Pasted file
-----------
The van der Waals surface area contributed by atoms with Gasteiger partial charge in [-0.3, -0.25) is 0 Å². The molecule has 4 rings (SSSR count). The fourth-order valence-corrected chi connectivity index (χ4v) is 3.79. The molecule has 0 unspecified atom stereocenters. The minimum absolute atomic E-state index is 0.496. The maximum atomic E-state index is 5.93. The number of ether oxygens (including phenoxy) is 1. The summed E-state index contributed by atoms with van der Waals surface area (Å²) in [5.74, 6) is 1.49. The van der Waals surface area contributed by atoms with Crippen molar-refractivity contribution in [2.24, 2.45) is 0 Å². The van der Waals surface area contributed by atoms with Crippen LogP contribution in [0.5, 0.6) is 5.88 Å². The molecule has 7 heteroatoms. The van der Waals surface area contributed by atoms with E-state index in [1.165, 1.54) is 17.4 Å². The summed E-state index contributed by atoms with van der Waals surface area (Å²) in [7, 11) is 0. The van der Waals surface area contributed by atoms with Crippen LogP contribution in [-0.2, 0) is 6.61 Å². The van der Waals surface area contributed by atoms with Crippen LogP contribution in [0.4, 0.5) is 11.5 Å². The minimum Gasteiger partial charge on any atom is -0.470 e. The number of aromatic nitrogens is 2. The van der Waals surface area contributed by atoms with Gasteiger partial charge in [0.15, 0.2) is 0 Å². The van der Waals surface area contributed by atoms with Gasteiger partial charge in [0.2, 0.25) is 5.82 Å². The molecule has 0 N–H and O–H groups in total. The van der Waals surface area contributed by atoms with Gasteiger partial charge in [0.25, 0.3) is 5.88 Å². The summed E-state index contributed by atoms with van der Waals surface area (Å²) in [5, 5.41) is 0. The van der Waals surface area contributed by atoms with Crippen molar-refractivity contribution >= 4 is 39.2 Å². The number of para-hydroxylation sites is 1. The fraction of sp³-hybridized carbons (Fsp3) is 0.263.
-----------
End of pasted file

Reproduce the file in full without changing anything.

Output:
The van der Waals surface area contributed by atoms with Gasteiger partial charge in [-0.3, -0.25) is 0 Å². The molecule has 4 rings (SSSR count). The fourth-order valence-corrected chi connectivity index (χ4v) is 3.79. The molecule has 0 unspecified atom stereocenters. The minimum absolute atomic E-state index is 0.496. The maximum atomic E-state index is 5.93. The number of ether oxygens (including phenoxy) is 1. The summed E-state index contributed by atoms with van der Waals surface area (Å²) in [5.74, 6) is 1.49. The van der Waals surface area contributed by atoms with Crippen molar-refractivity contribution in [2.24, 2.45) is 0 Å². The van der Waals surface area contributed by atoms with Crippen LogP contribution in [0.5, 0.6) is 5.88 Å². The molecule has 7 heteroatoms. The van der Waals surface area contributed by atoms with E-state index in [1.165, 1.54) is 17.4 Å². The summed E-state index contributed by atoms with van der Waals surface area (Å²) in [7, 11) is 0. The van der Waals surface area contributed by atoms with Crippen LogP contribution in [-0.2, 0) is 6.61 Å². The van der Waals surface area contributed by atoms with Crippen LogP contribution in [0.4, 0.5) is 11.5 Å². The minimum Gasteiger partial charge on any atom is -0.470 e. The number of aromatic nitrogens is 2. The van der Waals surface area contributed by atoms with Gasteiger partial charge in [0.15, 0.2) is 0 Å². The van der Waals surface area contributed by atoms with Gasteiger partial charge in [0.2, 0.25) is 5.82 Å². The molecule has 0 N–H and O–H groups in total. The van der Waals surface area contributed by atoms with Gasteiger partial charge in [0.25, 0.3) is 5.88 Å². The summed E-state index contributed by atoms with van der Waals surface area (Å²) in [5, 5.41) is 0. The van der Waals surface area contributed by atoms with Crippen molar-refractivity contribution >= 4 is 39.2 Å². The number of para-hydroxylation sites is 1. The fraction of sp³-hybridized carbons (Fsp3) is 0.263.